WASHINGTON—Thirty-one assassinated and dismembered Maya nobles have been found in a sacred cistern at the entrance to the sprawling royal palace in the ruins of the ancient city of Cancuén, capital of one of the richest kingdoms of the Classic Maya civilization (circa A.D. 300-900), located in the Petén rain forest of Guatemala. The National Geographic Society, Vanderbilt University and the Ministry of Culture of Guatemala announced the gruesome discovery, which is believed to record a critical moment at the beginning of the mysterious collapse of this great ancient civilization.
The team of Guatemalan and American archaeologists, led by Arthur A. Demarest, Ingram Professor of Anthropology at Vanderbilt University, also discovered the skeletons of the king and queen in shallow burials about 80 yards from the mass grave. More than a dozen other skeletons of executed high-status individuals, some dismembered, also were found north of the palace at Cancuén.
The discovery of unfinished defensive walls, scattered spearheads, abandoned palace and house constructions, and skeletons with markings of spear and ax wounds reveals that the Cancuén kingdom was attacked, the city was destroyed and its royalty were executed in about A.D. 800, Demarest said. The discovery is the subject of a television show, “Explorer: Last Days of the Maya,” airing on the National Geographic Channel, Sunday, Nov. 27, at 8 p.m. ET/PT.
Around the palace and at one of the site’s portages, a system of hastily constructed and unfinished stone and wooden palisade walls gives evidence of a desperate attempt to defend the city from attack. “Clearly these defenses failed,” said Demarest.
“The king and queen and their nobles apparently were gathered together and slain en masse — many by lance thrusts to the neck or head,” he said. “The bones show men, women and children of all ages to have been slain.” Even two pregnant women were killed — the fetuses borne by each were still preserved in the wet mud that later filled the ancient stone reservoir. The robust bones, cranial deformation and fine adornments — including jades, jaguar fang necklaces and Pacific coast shells — indicate that all were nobles from the ancient palace, possibly even the extended royal family.
The Cancuén kingdom was one of the richest Maya city-states due to its strategic position at the start of the Pasión River, the greatest trade route of the ancient Maya world. According to Demarest, the site was a gateway between the Classic Maya civilization of the lowland jungles of Mexico and northern Guatemala and the volcanic highlands and coasts to the south. Its wealth can be seen in its sprawling royal palace, which covered an area of almost six football fields and was blanketed with hundreds of huge stucco sculptures. The palace was surrounded by workshops in jade, volcanic glass, pyrite (“fool’s gold”) and other precious goods from the mountains and coasts to the south.
“Yet after this tragic and violent event, unlike any yet discovered at a Classic Maya site, the city of Cancuén was completely abandoned, as were many other cities downstream on this same river route,” said Demarest. “In the years preceding the royal massacre, warfare had spread across this western region of the ancient Maya world. It seems to have suddenly reached Cancuén at about A.D. 800.”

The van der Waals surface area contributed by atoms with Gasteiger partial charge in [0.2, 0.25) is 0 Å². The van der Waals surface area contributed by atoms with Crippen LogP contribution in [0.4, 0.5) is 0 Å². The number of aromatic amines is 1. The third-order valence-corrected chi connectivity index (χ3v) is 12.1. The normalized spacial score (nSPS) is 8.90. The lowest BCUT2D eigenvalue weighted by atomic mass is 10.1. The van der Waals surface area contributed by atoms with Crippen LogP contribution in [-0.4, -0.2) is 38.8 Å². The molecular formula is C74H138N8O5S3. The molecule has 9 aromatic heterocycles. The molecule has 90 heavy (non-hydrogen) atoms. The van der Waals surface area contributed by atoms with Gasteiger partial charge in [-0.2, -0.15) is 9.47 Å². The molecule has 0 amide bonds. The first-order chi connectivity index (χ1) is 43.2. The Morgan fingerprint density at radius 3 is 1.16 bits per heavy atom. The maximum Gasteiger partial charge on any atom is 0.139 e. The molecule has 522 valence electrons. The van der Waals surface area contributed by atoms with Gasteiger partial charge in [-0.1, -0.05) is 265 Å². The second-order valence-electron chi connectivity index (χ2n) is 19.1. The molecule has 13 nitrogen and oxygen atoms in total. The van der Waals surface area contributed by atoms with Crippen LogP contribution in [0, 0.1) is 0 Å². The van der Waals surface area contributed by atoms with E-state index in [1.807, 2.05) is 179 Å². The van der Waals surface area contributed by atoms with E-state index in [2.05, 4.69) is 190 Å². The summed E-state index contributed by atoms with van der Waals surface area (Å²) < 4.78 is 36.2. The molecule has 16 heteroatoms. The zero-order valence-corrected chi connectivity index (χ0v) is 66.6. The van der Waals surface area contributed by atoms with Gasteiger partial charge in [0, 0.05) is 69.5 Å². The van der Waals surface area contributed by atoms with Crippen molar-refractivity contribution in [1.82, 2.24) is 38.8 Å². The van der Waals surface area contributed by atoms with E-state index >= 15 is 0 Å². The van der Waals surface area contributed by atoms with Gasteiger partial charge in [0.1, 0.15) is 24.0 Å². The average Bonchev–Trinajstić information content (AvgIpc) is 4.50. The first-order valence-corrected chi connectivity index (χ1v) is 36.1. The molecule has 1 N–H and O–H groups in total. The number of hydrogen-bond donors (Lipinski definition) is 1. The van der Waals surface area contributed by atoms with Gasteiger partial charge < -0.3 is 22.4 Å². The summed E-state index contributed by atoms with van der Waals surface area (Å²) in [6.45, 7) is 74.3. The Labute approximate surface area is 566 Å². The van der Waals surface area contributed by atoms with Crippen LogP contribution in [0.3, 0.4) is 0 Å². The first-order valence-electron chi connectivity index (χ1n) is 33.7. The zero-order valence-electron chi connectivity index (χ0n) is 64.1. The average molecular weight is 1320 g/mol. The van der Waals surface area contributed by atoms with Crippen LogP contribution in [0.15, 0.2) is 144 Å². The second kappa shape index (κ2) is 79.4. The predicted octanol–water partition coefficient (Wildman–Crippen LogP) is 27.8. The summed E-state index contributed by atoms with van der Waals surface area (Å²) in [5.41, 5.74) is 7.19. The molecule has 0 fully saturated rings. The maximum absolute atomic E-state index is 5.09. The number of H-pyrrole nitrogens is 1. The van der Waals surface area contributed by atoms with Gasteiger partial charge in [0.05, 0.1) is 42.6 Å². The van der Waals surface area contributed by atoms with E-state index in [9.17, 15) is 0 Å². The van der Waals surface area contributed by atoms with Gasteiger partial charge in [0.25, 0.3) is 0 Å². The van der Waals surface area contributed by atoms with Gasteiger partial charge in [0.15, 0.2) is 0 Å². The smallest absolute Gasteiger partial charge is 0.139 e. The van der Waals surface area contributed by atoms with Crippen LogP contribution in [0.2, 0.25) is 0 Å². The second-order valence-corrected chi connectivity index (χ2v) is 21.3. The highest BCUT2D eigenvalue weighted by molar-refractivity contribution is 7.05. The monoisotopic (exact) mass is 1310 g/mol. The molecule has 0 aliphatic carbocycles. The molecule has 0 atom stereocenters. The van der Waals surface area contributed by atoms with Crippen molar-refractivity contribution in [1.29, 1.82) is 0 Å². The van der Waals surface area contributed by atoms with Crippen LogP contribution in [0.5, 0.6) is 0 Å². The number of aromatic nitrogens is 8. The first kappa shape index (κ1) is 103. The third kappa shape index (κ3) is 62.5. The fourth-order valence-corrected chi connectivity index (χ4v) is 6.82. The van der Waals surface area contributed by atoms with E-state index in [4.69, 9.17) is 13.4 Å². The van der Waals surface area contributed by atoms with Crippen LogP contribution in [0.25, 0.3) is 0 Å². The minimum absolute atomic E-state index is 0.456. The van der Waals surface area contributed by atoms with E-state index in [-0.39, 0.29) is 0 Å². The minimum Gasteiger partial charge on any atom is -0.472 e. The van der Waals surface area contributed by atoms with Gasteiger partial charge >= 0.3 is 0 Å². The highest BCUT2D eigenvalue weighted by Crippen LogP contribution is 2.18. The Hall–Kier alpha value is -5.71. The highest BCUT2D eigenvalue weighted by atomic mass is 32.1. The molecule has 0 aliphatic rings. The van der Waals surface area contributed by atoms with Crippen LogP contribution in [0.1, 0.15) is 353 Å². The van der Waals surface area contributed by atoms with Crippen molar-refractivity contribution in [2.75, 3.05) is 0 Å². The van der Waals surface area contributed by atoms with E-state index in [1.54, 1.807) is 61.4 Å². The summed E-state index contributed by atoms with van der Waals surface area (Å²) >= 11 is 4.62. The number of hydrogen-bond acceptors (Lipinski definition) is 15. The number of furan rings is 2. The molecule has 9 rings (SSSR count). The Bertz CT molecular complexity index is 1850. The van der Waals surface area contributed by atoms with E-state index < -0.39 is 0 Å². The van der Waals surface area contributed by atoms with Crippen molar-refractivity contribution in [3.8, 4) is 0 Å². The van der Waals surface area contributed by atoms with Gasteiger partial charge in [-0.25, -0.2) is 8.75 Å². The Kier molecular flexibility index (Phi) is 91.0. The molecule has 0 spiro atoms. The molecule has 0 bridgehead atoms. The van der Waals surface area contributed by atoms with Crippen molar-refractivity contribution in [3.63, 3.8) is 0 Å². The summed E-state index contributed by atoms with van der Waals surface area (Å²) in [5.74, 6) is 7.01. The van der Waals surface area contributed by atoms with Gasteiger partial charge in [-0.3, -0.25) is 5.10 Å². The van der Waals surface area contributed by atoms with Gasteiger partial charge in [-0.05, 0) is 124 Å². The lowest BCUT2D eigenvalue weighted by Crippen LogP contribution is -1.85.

The discovery was made when Guatemalan archaeologists Sylvia Alvarado and Cancuén project co-director Tomas Barrientos were excavating the sacred palace reservoir near the formal ceremonial entrance to the palace and realized that the 90-square-yard cistern was filled with thousands of human bones and precious artifacts. Because of the scale of the massacre discovery and the arrival of the rainy season, the archaeology team called upon the Forensic Anthropological Foundation of Guatemala (FAFG) for assistance.
FAFG was established during the signing of the Guatemalan Peace Accords in 1996, and its scientists have worked under United Nations supervision to excavate the mass graves of thousands of Guatemalan villagers killed in civil war genocide in Central America. Since then the forensic team, led by Guatemalan archaeologists Fredy Peccerelli and Jose Suasnavar, has been sent to Bosnia, Kosovo, Rwanda, Afghanistan and other countries to investigate other massacres for war crime trials.
The collaboration with the Vanderbilt archaeological team, led by Demarest and Barrientos, marks the first time that FAFG has excavated an ancient massacre site. Other teams of forensic scientists, including experts in DNA and isotope analysis, are now beginning to study the thousands of recovered bone fragments. They already have confirmed the interpretations on the execution and are now studying kinship, health and other aspects of the osteology (skeletal study) of the royal dead.
These massacre investigations and the Cancuén Archaeological Project are supported by the Ministry of Culture of Guatemala, Vanderbilt University, the National Geographic Society, the Foundation for the Advancement of Mesoamerican Studies, the National Science Foundation, the National Endowment for the Humanities and other international agencies.
As scientists continue to investigate the site of this “war crime” that occurred more than 1,200 years ago, they hope to reveal more clues on the final days of the ancient Maya civilization. “The next two years of study of the skeletons and artifacts will yield even more details about the lives and the violent deaths of the rulers and nobles of Cancuén,” said Demarest.